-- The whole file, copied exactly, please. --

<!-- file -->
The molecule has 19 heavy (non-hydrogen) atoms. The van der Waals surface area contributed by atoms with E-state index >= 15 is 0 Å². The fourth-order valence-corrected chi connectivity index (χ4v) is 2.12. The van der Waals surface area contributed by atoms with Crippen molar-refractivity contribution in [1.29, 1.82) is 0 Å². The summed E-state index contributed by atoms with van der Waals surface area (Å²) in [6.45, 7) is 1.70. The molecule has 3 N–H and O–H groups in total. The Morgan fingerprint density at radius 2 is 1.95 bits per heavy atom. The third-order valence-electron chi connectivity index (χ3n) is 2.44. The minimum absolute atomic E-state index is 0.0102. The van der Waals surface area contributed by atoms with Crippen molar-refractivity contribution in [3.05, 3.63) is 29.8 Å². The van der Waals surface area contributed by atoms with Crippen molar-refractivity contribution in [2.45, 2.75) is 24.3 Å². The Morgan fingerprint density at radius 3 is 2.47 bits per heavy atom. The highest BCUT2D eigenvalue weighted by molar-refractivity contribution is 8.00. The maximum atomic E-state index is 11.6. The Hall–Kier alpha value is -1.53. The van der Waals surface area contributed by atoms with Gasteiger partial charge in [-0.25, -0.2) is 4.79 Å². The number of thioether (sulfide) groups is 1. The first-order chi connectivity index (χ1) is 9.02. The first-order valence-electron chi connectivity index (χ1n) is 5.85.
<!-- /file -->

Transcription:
The molecule has 19 heavy (non-hydrogen) atoms. The van der Waals surface area contributed by atoms with E-state index >= 15 is 0 Å². The fourth-order valence-corrected chi connectivity index (χ4v) is 2.12. The van der Waals surface area contributed by atoms with Crippen molar-refractivity contribution in [1.29, 1.82) is 0 Å². The summed E-state index contributed by atoms with van der Waals surface area (Å²) in [6.45, 7) is 1.70. The molecule has 3 N–H and O–H groups in total. The Morgan fingerprint density at radius 2 is 1.95 bits per heavy atom. The third-order valence-electron chi connectivity index (χ3n) is 2.44. The minimum absolute atomic E-state index is 0.0102. The van der Waals surface area contributed by atoms with Crippen molar-refractivity contribution in [3.05, 3.63) is 29.8 Å². The van der Waals surface area contributed by atoms with Crippen molar-refractivity contribution in [2.45, 2.75) is 24.3 Å². The Morgan fingerprint density at radius 3 is 2.47 bits per heavy atom. The highest BCUT2D eigenvalue weighted by molar-refractivity contribution is 8.00. The maximum atomic E-state index is 11.6. The Hall–Kier alpha value is -1.53. The van der Waals surface area contributed by atoms with Gasteiger partial charge in [-0.25, -0.2) is 4.79 Å². The number of thioether (sulfide) groups is 1. The first-order chi connectivity index (χ1) is 9.02. The first-order valence-electron chi connectivity index (χ1n) is 5.85.